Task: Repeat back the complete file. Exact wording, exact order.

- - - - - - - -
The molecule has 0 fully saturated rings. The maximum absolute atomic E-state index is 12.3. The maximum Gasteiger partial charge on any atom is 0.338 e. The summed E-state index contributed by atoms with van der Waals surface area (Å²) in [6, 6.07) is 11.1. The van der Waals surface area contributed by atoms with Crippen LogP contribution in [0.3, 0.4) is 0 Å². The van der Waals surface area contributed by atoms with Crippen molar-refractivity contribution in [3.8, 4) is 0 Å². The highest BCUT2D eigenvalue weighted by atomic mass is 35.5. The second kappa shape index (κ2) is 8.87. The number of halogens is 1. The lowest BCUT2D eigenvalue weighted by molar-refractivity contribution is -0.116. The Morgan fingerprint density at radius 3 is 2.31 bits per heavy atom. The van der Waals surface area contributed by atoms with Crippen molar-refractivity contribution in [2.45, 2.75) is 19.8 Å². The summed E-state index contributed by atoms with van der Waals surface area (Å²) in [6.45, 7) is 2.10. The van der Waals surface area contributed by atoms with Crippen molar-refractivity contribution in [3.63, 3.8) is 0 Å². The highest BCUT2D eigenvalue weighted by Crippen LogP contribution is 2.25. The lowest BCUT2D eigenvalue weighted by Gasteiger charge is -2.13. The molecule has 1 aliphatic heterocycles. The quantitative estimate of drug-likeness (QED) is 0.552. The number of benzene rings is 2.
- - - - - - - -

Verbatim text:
The molecule has 0 fully saturated rings. The maximum absolute atomic E-state index is 12.3. The maximum Gasteiger partial charge on any atom is 0.338 e. The summed E-state index contributed by atoms with van der Waals surface area (Å²) in [6, 6.07) is 11.1. The van der Waals surface area contributed by atoms with Crippen LogP contribution in [0.3, 0.4) is 0 Å². The van der Waals surface area contributed by atoms with Crippen molar-refractivity contribution in [3.8, 4) is 0 Å². The highest BCUT2D eigenvalue weighted by atomic mass is 35.5. The second kappa shape index (κ2) is 8.87. The number of halogens is 1. The lowest BCUT2D eigenvalue weighted by molar-refractivity contribution is -0.116. The Morgan fingerprint density at radius 3 is 2.31 bits per heavy atom. The van der Waals surface area contributed by atoms with Crippen molar-refractivity contribution in [2.45, 2.75) is 19.8 Å². The summed E-state index contributed by atoms with van der Waals surface area (Å²) in [6.45, 7) is 2.10. The van der Waals surface area contributed by atoms with Crippen molar-refractivity contribution in [3.63, 3.8) is 0 Å². The highest BCUT2D eigenvalue weighted by Crippen LogP contribution is 2.25. The lowest BCUT2D eigenvalue weighted by Gasteiger charge is -2.13. The molecule has 1 aliphatic heterocycles. The quantitative estimate of drug-likeness (QED) is 0.552. The number of benzene rings is 2.